Father Knows Best

Tom Shugart gently challenges my assertion that American Boomers have disappointingly little to teach us. He writes:

Maybe we don’t have very much to teach because we were so
rejectionist toward our elders that we feel it would be hypocritical
to be didactic toward you. From our own experience, perhaps
we feel strongly that each generation has to make its own way.

Everything changes so fast now! What the hell do we have
to tell you except our own stories, as honestly as we can.
Honesty we value, and honesty is, IMHO, what we managed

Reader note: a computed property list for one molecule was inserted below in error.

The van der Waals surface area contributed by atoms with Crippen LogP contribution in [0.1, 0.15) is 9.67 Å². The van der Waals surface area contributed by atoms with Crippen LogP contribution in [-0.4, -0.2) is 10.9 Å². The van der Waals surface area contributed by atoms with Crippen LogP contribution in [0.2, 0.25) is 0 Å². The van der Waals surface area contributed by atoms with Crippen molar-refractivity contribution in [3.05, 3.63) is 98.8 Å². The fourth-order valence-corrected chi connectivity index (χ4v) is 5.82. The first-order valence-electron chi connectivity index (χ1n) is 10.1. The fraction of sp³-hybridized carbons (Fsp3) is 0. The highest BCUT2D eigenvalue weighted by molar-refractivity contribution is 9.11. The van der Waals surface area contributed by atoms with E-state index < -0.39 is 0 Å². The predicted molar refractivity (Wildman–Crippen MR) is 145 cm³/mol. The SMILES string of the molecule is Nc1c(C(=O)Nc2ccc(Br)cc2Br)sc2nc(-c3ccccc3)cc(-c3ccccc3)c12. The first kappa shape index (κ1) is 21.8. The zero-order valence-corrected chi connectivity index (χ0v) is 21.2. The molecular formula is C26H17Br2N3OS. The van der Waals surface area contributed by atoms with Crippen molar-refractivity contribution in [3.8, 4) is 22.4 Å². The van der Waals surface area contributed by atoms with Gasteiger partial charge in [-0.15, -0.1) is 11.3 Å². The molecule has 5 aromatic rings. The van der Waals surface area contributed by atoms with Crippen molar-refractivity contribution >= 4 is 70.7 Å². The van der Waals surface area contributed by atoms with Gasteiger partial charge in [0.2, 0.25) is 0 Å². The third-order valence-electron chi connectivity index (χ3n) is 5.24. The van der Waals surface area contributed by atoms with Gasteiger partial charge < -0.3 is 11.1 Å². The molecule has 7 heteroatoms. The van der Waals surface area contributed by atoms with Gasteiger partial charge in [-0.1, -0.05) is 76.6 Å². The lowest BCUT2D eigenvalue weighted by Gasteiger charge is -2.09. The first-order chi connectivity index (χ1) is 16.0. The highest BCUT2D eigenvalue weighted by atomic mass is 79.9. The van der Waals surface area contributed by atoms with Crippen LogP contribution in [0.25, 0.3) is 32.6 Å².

to pass on. You guys are a beautiful, living example of it!

I’m touched. There’s truth to it. Previous generations learned to see themselves as grown-ups, and as parents, very quickly. Ingrid Bergman was 23 when she made Casablanca, but she wore clothes her mother would have worn and carried herself the dignity of a forty-year-old matron. Fifties and Sixties teenagers, on the other hand, were the first generation not to identify themselves early as responsible adults with a duty to instruct their youngers. I thought it hadn’t occured to them that it was part of their remit to tell us what to do. But Tom reminds me that that may have been a deliberate choice, and that this freedom may be their best gift to us.

Do check out Tom’s post on hearing Rock Around The Clock for the first time, by the way. There ain’t nothin’ like a guitar riff for sealing the identity of a generation.

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